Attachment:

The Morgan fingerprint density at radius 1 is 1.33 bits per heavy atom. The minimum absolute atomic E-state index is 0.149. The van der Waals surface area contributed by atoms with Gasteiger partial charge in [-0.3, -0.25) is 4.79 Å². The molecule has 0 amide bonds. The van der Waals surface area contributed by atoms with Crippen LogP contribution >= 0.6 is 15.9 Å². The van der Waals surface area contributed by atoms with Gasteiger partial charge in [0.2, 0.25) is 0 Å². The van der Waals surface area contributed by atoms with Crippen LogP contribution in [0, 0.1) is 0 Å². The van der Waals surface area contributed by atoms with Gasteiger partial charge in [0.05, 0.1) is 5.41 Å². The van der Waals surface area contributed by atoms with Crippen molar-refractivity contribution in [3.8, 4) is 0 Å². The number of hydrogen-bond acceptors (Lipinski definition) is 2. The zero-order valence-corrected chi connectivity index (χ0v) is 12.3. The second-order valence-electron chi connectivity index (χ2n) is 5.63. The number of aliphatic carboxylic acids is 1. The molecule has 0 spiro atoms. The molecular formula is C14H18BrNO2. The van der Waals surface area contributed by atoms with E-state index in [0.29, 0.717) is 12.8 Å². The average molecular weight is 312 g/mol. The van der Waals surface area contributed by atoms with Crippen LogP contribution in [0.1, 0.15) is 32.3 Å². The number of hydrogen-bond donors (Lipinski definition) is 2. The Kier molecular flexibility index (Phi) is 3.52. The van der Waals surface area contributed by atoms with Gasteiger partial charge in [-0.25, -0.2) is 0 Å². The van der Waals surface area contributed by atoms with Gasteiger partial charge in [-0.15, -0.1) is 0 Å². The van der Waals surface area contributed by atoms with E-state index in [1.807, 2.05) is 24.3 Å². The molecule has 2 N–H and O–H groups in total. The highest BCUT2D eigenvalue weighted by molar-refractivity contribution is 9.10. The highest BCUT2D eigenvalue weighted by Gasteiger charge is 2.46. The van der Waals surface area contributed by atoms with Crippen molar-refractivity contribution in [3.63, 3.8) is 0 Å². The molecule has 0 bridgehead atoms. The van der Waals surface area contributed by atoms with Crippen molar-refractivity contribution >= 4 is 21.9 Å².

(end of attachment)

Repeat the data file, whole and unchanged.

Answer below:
The Morgan fingerprint density at radius 1 is 1.33 bits per heavy atom. The minimum absolute atomic E-state index is 0.149. The van der Waals surface area contributed by atoms with Gasteiger partial charge in [-0.3, -0.25) is 4.79 Å². The molecule has 0 amide bonds. The van der Waals surface area contributed by atoms with Crippen LogP contribution >= 0.6 is 15.9 Å². The van der Waals surface area contributed by atoms with Gasteiger partial charge in [0.2, 0.25) is 0 Å². The van der Waals surface area contributed by atoms with Crippen LogP contribution in [0, 0.1) is 0 Å². The van der Waals surface area contributed by atoms with Gasteiger partial charge in [0.05, 0.1) is 5.41 Å². The van der Waals surface area contributed by atoms with Crippen molar-refractivity contribution in [3.8, 4) is 0 Å². The number of hydrogen-bond acceptors (Lipinski definition) is 2. The zero-order valence-corrected chi connectivity index (χ0v) is 12.3. The second-order valence-electron chi connectivity index (χ2n) is 5.63. The number of aliphatic carboxylic acids is 1. The molecule has 0 spiro atoms. The molecular formula is C14H18BrNO2. The van der Waals surface area contributed by atoms with E-state index in [0.29, 0.717) is 12.8 Å². The average molecular weight is 312 g/mol. The van der Waals surface area contributed by atoms with Crippen LogP contribution in [0.1, 0.15) is 32.3 Å². The number of hydrogen-bond donors (Lipinski definition) is 2. The Kier molecular flexibility index (Phi) is 3.52. The van der Waals surface area contributed by atoms with Gasteiger partial charge in [-0.25, -0.2) is 0 Å². The van der Waals surface area contributed by atoms with Gasteiger partial charge in [-0.15, -0.1) is 0 Å². The van der Waals surface area contributed by atoms with E-state index in [1.807, 2.05) is 24.3 Å². The molecule has 2 N–H and O–H groups in total. The highest BCUT2D eigenvalue weighted by molar-refractivity contribution is 9.10. The highest BCUT2D eigenvalue weighted by Gasteiger charge is 2.46. The van der Waals surface area contributed by atoms with Crippen molar-refractivity contribution in [3.63, 3.8) is 0 Å². The molecule has 0 bridgehead atoms. The van der Waals surface area contributed by atoms with Crippen molar-refractivity contribution >= 4 is 21.9 Å².